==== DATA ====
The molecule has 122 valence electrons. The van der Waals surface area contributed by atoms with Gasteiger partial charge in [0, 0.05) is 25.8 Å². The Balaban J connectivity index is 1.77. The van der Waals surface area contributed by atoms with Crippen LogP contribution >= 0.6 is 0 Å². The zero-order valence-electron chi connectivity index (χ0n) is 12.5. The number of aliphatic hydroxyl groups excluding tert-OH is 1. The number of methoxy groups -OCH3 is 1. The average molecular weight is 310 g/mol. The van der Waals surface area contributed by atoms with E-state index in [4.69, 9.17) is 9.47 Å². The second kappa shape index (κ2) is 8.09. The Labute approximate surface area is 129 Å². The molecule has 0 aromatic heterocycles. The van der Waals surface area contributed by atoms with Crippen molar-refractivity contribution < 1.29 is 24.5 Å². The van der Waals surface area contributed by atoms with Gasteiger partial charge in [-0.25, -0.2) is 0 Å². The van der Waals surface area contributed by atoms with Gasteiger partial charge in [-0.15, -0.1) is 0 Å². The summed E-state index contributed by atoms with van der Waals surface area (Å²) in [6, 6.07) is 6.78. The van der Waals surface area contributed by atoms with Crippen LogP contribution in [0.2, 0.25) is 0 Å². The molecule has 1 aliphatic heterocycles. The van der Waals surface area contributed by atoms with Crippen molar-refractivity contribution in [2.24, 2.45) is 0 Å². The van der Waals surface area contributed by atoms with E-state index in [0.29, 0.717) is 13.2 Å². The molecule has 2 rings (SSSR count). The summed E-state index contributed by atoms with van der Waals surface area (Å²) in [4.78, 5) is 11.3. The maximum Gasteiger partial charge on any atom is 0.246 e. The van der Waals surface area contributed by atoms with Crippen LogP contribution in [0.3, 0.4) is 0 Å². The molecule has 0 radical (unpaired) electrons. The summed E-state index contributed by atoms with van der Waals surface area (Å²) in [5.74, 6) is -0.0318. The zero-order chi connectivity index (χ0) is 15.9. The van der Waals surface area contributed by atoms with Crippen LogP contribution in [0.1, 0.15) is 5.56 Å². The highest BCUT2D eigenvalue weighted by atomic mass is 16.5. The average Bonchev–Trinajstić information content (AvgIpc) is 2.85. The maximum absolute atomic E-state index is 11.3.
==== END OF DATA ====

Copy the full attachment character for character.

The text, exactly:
The molecule has 122 valence electrons. The van der Waals surface area contributed by atoms with Gasteiger partial charge in [0, 0.05) is 25.8 Å². The Balaban J connectivity index is 1.77. The van der Waals surface area contributed by atoms with Crippen LogP contribution >= 0.6 is 0 Å². The zero-order valence-electron chi connectivity index (χ0n) is 12.5. The number of aliphatic hydroxyl groups excluding tert-OH is 1. The number of methoxy groups -OCH3 is 1. The average molecular weight is 310 g/mol. The van der Waals surface area contributed by atoms with E-state index in [4.69, 9.17) is 9.47 Å². The second kappa shape index (κ2) is 8.09. The Labute approximate surface area is 129 Å². The molecule has 0 aromatic heterocycles. The van der Waals surface area contributed by atoms with Crippen molar-refractivity contribution < 1.29 is 24.5 Å². The van der Waals surface area contributed by atoms with Gasteiger partial charge in [-0.25, -0.2) is 0 Å². The van der Waals surface area contributed by atoms with Gasteiger partial charge in [-0.15, -0.1) is 0 Å². The summed E-state index contributed by atoms with van der Waals surface area (Å²) in [6, 6.07) is 6.78. The van der Waals surface area contributed by atoms with Crippen LogP contribution in [0.2, 0.25) is 0 Å². The molecule has 1 aliphatic heterocycles. The van der Waals surface area contributed by atoms with Crippen molar-refractivity contribution in [2.24, 2.45) is 0 Å². The van der Waals surface area contributed by atoms with E-state index in [0.29, 0.717) is 13.2 Å². The molecule has 2 rings (SSSR count). The summed E-state index contributed by atoms with van der Waals surface area (Å²) in [4.78, 5) is 11.3. The maximum Gasteiger partial charge on any atom is 0.246 e. The van der Waals surface area contributed by atoms with Crippen LogP contribution in [0.3, 0.4) is 0 Å². The molecule has 0 radical (unpaired) electrons. The summed E-state index contributed by atoms with van der Waals surface area (Å²) in [5.74, 6) is -0.0318. The zero-order chi connectivity index (χ0) is 15.9. The van der Waals surface area contributed by atoms with Crippen LogP contribution in [0.1, 0.15) is 5.56 Å². The highest BCUT2D eigenvalue weighted by atomic mass is 16.5. The average Bonchev–Trinajstić information content (AvgIpc) is 2.85. The maximum absolute atomic E-state index is 11.3.